The conversion is normally subject  – with a few exceptions hereinafter provided (*) – to the limits of the quotas established by the Italian government through the Flow Decree. This means that a student who wants to convert his/her permit to stay in a work permit to stay, can do it ONLY if the decreto flussi for that year has been issued, and if the study permit to stay is still valid.
Given that “time is of the essence” in this application, WE ALWAYS recommend the students who want to convert their permit to GET IN TOUCH WITH US way before the termination of the study abroad program and when their student permit to stay is STILL VALID and not expired yet. If the permit is already expired the student cannot convert anymore the permit. However, it is possible to apply for the conversion if the student is in the process of renewing the permit to stay (providing copy of the renewal application).

The application is completely digitalized and the documents must be submitted using the dedicated website of the Ministry of the Internal Affair (Ministero degli Interni). 

The list of documents to be included in the application depends on the type of business that you are planning to start. For business activities that are not regulated by a specific law and do not require a specific authorization, the required documents include but are not limited to the following:

  1. Proof of an adequate place to live in Italy (e.g., a rental agreement signed by the landlord, or a declaration of hospitality signed by the person who will host you once in Italy);
  2. Proof of sufficient financial resources to start a business. An income tax report from the previous year may also be requested;
  3. A current, and still valid, permit of stay in Italy;
  4. In Italy (pursuant art. 2229 of the Civil Code), many jobs can be practiced only after providing evidence of an appropriate academic or professional title or enrolment in a professional register. Therefore, depending on the type of job, it will be necessary to include a formal declaration from the Chamber of Commerce (or the authority governing the profession/trade in the country where the applicant intends to settle), in which it is stated that there are no reasons to prevent the start of the business and that the applicant has the requirements to start that specific type of activity. (See the note on the application regarding the recognition of foreign titles.)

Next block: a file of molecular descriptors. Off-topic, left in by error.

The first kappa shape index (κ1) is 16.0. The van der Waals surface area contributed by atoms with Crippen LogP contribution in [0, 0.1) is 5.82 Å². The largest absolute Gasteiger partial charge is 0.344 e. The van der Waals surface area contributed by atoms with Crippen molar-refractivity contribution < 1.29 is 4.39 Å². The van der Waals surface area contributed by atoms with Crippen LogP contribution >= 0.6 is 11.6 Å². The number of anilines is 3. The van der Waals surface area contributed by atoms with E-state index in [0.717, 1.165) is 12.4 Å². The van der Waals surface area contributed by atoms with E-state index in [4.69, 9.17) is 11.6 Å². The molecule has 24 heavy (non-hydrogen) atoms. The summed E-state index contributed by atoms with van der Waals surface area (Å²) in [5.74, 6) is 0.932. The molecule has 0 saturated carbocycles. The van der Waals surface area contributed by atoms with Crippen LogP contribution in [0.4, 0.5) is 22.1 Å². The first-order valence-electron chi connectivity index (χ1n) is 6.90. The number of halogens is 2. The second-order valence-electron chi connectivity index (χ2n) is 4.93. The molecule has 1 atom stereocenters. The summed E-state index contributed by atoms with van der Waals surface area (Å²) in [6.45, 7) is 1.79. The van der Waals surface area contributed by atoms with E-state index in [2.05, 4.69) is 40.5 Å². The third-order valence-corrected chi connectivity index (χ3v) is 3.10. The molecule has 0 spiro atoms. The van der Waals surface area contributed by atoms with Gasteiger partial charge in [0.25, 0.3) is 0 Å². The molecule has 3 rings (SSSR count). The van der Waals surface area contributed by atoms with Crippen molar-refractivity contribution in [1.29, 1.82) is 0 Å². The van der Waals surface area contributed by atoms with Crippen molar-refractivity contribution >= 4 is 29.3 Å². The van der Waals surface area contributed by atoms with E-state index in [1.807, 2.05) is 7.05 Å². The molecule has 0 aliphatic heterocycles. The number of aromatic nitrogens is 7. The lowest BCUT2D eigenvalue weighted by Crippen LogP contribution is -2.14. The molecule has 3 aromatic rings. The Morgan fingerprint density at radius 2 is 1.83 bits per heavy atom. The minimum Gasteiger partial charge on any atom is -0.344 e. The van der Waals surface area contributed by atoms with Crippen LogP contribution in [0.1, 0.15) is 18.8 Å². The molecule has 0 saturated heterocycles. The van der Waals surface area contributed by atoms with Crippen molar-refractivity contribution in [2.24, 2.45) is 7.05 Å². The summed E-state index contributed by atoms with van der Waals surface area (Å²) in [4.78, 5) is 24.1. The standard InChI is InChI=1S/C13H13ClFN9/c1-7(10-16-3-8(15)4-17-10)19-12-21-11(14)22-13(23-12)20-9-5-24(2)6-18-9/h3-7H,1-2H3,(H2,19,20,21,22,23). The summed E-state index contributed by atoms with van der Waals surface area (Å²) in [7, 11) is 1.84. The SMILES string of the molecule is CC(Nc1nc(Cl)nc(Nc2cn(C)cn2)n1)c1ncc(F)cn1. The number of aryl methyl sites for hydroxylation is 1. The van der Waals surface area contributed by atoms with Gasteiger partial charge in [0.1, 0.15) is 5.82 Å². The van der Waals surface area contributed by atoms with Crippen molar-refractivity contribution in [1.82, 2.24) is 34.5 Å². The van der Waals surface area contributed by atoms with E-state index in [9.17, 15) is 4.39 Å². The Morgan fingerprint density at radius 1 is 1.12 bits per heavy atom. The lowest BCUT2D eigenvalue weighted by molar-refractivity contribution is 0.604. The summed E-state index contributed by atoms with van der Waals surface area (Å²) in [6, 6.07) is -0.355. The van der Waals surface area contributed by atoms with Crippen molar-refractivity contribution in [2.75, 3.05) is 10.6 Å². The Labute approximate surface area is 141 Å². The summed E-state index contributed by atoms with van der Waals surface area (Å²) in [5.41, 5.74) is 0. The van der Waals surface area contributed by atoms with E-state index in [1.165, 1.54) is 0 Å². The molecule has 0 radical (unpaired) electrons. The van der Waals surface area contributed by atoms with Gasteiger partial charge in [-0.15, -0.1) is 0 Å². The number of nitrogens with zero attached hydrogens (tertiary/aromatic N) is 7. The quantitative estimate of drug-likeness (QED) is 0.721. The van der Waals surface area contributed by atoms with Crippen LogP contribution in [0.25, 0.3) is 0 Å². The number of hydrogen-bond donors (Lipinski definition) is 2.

5. Only with the approval of the Chamber of Commerce or the organization that overviews that specific profession is it possible to continue with the application. Note also that the declaration issued by the Chamber of Commerce is valid for only three months; therefore, it needs to be requested only when you are ready to apply. Because not all types of work require this type of declaration, it is important to know what you will need before you start the application.
  6. Even if the profession is not regulated by specific laws, and if you do not need the declaration from the Chamber of Commerce, it is still useful (and sometimes mandatory) to provide evidence of the highest level of professional or school education, along with any other documents that show that you have experience or standing in your sector (a résumé, contracts, recommendation letters, tax returns from the last two to three years, and so forth).
  7. If you want to use the professional qualification received in your home country, it will also be necessary to follow the procedure for the recognition of foreign titles (see below).

 

What else do I need to do?

If the online application is successful, the Questura will contact you (or your legal proxy), inviting you to the Sportello Unico Immigrazione to present the paper versions of the documents that were included in the online application. If all the fees and taxes requested are fully paid, and all documents are complete, the new permesso per lavoro autonomo will be granted.